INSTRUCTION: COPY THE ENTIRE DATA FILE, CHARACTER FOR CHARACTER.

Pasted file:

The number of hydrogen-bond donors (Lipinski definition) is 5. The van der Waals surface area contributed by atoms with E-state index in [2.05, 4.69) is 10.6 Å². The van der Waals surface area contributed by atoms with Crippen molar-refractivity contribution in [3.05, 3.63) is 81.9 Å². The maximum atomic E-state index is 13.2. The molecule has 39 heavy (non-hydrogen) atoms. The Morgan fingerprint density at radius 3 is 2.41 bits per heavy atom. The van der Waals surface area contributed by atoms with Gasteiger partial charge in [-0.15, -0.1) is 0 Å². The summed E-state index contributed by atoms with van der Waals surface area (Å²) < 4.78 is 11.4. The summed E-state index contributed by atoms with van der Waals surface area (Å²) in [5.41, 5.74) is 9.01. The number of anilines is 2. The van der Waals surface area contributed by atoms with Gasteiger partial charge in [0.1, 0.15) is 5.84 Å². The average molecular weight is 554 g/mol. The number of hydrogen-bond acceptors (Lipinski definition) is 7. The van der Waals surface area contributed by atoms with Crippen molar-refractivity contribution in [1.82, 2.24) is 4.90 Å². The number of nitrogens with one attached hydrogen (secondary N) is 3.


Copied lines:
The number of hydrogen-bond donors (Lipinski definition) is 5. The van der Waals surface area contributed by atoms with E-state index in [2.05, 4.69) is 10.6 Å². The van der Waals surface area contributed by atoms with Crippen molar-refractivity contribution in [3.05, 3.63) is 81.9 Å². The maximum atomic E-state index is 13.2. The molecule has 39 heavy (non-hydrogen) atoms. The Morgan fingerprint density at radius 3 is 2.41 bits per heavy atom. The van der Waals surface area contributed by atoms with Gasteiger partial charge in [-0.15, -0.1) is 0 Å². The summed E-state index contributed by atoms with van der Waals surface area (Å²) < 4.78 is 11.4. The summed E-state index contributed by atoms with van der Waals surface area (Å²) in [5.41, 5.74) is 9.01. The number of anilines is 2. The van der Waals surface area contributed by atoms with Gasteiger partial charge in [0.1, 0.15) is 5.84 Å². The average molecular weight is 554 g/mol. The number of hydrogen-bond acceptors (Lipinski definition) is 7. The van der Waals surface area contributed by atoms with Crippen molar-refractivity contribution in [1.82, 2.24) is 4.90 Å². The number of nitrogens with one attached hydrogen (secondary N) is 3.